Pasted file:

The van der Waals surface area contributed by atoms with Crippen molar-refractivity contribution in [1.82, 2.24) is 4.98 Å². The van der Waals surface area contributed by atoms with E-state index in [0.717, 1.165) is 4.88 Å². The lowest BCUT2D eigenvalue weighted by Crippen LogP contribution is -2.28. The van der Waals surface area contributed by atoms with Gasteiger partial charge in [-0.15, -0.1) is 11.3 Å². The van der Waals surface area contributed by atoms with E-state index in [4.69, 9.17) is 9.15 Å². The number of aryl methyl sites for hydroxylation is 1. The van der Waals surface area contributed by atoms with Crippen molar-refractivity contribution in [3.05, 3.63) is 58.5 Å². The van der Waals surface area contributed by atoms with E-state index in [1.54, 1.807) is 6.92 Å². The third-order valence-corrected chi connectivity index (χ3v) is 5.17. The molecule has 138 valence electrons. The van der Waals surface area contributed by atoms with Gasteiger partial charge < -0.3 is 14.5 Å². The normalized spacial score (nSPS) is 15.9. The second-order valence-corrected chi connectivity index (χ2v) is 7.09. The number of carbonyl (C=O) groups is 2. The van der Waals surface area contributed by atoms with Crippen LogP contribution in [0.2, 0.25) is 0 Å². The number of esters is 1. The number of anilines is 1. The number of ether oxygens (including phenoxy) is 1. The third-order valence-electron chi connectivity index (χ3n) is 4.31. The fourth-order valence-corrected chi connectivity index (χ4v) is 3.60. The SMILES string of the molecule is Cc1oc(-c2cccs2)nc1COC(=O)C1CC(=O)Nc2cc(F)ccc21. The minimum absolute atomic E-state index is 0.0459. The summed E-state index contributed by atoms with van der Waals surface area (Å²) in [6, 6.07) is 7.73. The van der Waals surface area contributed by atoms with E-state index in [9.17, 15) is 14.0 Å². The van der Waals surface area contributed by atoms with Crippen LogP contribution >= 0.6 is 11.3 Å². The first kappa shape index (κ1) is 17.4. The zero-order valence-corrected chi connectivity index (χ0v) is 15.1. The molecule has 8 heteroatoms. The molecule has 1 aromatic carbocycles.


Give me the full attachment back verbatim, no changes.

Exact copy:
The van der Waals surface area contributed by atoms with Crippen molar-refractivity contribution in [1.82, 2.24) is 4.98 Å². The van der Waals surface area contributed by atoms with E-state index in [0.717, 1.165) is 4.88 Å². The lowest BCUT2D eigenvalue weighted by Crippen LogP contribution is -2.28. The van der Waals surface area contributed by atoms with Gasteiger partial charge in [-0.15, -0.1) is 11.3 Å². The van der Waals surface area contributed by atoms with E-state index in [4.69, 9.17) is 9.15 Å². The number of aryl methyl sites for hydroxylation is 1. The van der Waals surface area contributed by atoms with Crippen molar-refractivity contribution in [3.05, 3.63) is 58.5 Å². The van der Waals surface area contributed by atoms with E-state index in [1.54, 1.807) is 6.92 Å². The third-order valence-corrected chi connectivity index (χ3v) is 5.17. The molecule has 138 valence electrons. The van der Waals surface area contributed by atoms with Gasteiger partial charge < -0.3 is 14.5 Å². The normalized spacial score (nSPS) is 15.9. The second-order valence-corrected chi connectivity index (χ2v) is 7.09. The number of carbonyl (C=O) groups is 2. The van der Waals surface area contributed by atoms with Crippen LogP contribution in [0.2, 0.25) is 0 Å². The number of esters is 1. The number of anilines is 1. The number of ether oxygens (including phenoxy) is 1. The third-order valence-electron chi connectivity index (χ3n) is 4.31. The fourth-order valence-corrected chi connectivity index (χ4v) is 3.60. The SMILES string of the molecule is Cc1oc(-c2cccs2)nc1COC(=O)C1CC(=O)Nc2cc(F)ccc21. The minimum absolute atomic E-state index is 0.0459. The summed E-state index contributed by atoms with van der Waals surface area (Å²) in [6, 6.07) is 7.73. The van der Waals surface area contributed by atoms with E-state index in [9.17, 15) is 14.0 Å². The van der Waals surface area contributed by atoms with Crippen LogP contribution >= 0.6 is 11.3 Å². The first kappa shape index (κ1) is 17.4. The zero-order valence-corrected chi connectivity index (χ0v) is 15.1. The molecule has 8 heteroatoms. The molecule has 1 aromatic carbocycles.